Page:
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ITS individual document envelope

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DachauKLLeere Fläche bei (Männer)HäftlingsnummerT/D NummerUmschlagnummerInf.-Karte

This is an envelope for individual documents. These envelopes were created by the ITS archive for collecting individual documents – such as cards and forms – that were issued for a single person in the concentration camps. The envelopes look very similar at first glance, but there are several versions of them. Different information was printed on the envelopes for female and male prisoners, as well as for the individual collections from different concentration camps. Sometimes there are also handwritten notes from ITS employees on the envelopes.

This is an envelope for individual documents. These envelopes were created by the ITS archive for collecting individual documents – such as cards and forms – that were issued for a single person in the concentration camps. The envelopes look very similar at first glance, but there are several versions of them. Different information was printed on the envelopes for female and male prisoners, as well as for the individual collections from different concentration camps. Sometimes there are also handwritten notes from ITS employees on the envelopes.

Background information on concentration camp documents

Further examples

Questions and answers

  • Where was the document used and who created it?

    These envelopes were created by the ITS itself. They hold documents from a single individual’s period of imprisonment, which are known as individual documents. The envelopes can look slightly different depending, for example, on whether the documents inside relate to a female or male prisoner. On some envelopes, this information is not noted at all. Different types of documents are listed on the envelopes as well, depending on the concentration camp from which the documents came. When it designed the envelopes, the ITS took account of which documents were found most often in the individual collections from each camp. This is also why the envelopes come in different sizes. Since more large-format individual documents were preserved from camps such as Buchenwald and Dachau, the A5 format was chosen for these envelopes. For the small-format documents from Mittelbau-Dora concentration camp, however, smaller envelopes were used.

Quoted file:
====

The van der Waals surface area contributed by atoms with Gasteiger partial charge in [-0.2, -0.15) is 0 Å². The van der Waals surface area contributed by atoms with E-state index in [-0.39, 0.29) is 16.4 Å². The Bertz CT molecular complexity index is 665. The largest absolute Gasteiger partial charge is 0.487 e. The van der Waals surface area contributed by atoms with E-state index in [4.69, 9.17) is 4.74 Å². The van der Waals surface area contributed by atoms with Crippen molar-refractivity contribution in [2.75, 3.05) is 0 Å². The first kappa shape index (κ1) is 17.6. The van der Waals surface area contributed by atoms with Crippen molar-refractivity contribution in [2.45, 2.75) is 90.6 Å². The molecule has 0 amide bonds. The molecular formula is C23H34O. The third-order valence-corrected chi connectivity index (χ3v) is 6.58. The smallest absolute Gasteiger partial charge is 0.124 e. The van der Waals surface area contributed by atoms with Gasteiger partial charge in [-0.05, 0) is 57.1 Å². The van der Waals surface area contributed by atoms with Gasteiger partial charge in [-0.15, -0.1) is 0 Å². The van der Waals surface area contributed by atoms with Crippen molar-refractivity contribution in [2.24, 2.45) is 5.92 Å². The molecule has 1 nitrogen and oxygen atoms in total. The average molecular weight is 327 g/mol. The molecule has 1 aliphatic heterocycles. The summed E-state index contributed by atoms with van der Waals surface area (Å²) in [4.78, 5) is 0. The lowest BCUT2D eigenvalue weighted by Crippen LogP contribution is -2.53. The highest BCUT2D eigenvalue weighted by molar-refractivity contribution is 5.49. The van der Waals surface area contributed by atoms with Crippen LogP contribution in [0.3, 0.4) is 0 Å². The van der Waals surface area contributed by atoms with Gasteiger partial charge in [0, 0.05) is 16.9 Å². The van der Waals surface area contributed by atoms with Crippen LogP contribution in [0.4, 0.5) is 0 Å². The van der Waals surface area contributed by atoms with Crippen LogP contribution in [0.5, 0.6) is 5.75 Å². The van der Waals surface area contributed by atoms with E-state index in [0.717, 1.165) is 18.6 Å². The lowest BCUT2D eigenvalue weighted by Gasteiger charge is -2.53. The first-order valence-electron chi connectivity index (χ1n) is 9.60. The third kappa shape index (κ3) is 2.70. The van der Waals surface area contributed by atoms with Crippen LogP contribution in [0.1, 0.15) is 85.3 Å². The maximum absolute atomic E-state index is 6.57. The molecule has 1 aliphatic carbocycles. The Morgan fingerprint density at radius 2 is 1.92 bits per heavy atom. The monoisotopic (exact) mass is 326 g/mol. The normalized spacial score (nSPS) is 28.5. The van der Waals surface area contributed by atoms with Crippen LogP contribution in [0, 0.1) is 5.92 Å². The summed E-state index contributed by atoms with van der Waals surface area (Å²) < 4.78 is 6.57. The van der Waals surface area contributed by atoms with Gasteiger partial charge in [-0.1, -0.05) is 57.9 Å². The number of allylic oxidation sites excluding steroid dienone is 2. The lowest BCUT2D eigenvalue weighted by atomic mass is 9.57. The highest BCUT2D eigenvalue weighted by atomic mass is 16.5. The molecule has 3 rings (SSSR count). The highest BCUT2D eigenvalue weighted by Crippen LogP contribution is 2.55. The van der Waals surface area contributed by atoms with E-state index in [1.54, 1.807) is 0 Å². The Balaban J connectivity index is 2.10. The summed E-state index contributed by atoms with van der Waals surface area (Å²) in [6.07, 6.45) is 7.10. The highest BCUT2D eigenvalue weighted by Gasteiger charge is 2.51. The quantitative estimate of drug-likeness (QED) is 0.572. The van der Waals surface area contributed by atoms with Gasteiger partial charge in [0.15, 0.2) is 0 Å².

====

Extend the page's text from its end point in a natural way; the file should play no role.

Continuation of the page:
• When was the document used?

    The ITS began using these envelopes in 1962 to replace the previously used open envelopes, which did not list any of the prisoner’s personal details. The information on the front of the new envelopes was continually updated over the years. This is reflected in the different handwritings that can appear on the envelopes. For example, a note was made whenever a new document about a person was added or a document was removed. Notes such as +1, +2, -1, -2, etc., indicated how many documents had been added or removed, and the category of each new document was written by hand.

  • What was the document used for?

    After the war, the ITS received large numbers of documents from the liberated concentration camps to use for its tracing activities. When it received documents that had been created in a camp for a single person (such as a prisoner registration form or personal effects card), ITS employees would file these documents together in one envelope. The collections were initially sorted according to the camps from which the documents came. The envelopes were filed in the respective card files by the prisoner’s last name, using an alphabetical-phonetic system. If a person had been imprisoned in multiple camps and the ITS had documents from each of these camps, then multiple envelopes were usually created. For this reason, there are often several envelopes for prisoners who were transferred frequently; there may be one envelope for the prisoner in the Buchenwald collection and another in the Dachau collection, for example. Later on, individual cards from other camps were sometimes also placed in the envelopes. Combining the collections in this way made it easier to trace individuals, because multiple documents could be found in the archive at the same time.